May 6, 2020

Breaking down Tesla charging station costs

Colorful image of cars parked in a row

When Tesla revealed the all-electric Model S, auto and tech enthusiasts alike scrambled to get on the waiting list. In the same spirit as the sportier Roadster, the Model S boasted world-class acceleration, cutting-edge technology, unparalleled safety, and most importantly, the ability to drive with zero tailpipe emissions. The early Model S success enabled Tesla to grow and introduce the best-selling Model 3 in 2017.


Now, as Tesla prepares to release the equally affordable Model Y even more consumers are migrating to the Tesla camp. Many of these new converts claim that the larger upfront investment will be offset by lower operating costs over the lifetime of the vehicle. For an EV owner to fully understand how do electric cars work and the costs to charge a Tesla, we have shared everything you need to consider about the Tesla charging cost before you make the switch.


“Zero cost” public charging

In 2008, Tesla announced its all-electric sedan, originally codenamed “WhiteStar,” which is now known by consumers as the Model S. At the time, most experts welcomed and praised Tesla’s innovative new electric car technology, and many also asked probing questions like: How would it be charged? Where would it be charged? How much would Tesla charging cost?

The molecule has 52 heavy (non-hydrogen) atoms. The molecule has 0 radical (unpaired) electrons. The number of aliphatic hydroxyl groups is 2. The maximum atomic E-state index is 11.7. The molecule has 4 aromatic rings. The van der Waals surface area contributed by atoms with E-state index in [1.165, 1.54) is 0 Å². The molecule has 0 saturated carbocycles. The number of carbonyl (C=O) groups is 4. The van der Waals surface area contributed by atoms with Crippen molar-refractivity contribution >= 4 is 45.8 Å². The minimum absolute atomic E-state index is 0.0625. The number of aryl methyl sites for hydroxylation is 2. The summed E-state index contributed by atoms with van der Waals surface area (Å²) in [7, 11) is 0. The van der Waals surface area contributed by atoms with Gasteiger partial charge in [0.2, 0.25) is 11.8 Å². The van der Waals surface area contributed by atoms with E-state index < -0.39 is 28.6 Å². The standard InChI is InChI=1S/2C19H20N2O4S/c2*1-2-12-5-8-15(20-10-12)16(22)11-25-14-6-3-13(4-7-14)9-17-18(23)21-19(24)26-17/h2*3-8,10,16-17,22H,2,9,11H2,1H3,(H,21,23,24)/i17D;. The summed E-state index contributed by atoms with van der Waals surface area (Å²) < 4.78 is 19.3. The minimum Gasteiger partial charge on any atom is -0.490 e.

It wasn’t until September 24, 2012, until those questions were answered by a Tesla press release, which stated:


Tesla Motors (NASDAQ: TSLA) today unveiled its highly anticipated Supercharger network. Constructed in secret, Tesla revealed the locations of the first six Supercharger stations, which will allow the Model S to travel long distances with ultra fast charging throughout California, parts of Nevada, and Arizona.


The technology at the heart of the Supercharger was developed internally and leverages the economies of scale of existing EV charging technology already used by the Model S, enabling Tesla to create the Supercharger device at a minimal cost.


The electricity used by the Supercharger comes from a solar carport system provided by SolarCity, which results in almost zero marginal energy cost after installation. Combining these two factors, Tesla can provide Model S EV owners(1) free long distance travel indefinitely.


Unfortunately, Tesla no longer offers free unlimited access to its Supercharger network to all of its new customers. The policy with the free unlimited supercharging has changed a few times, but here is an overview a Tesla EV driver should know: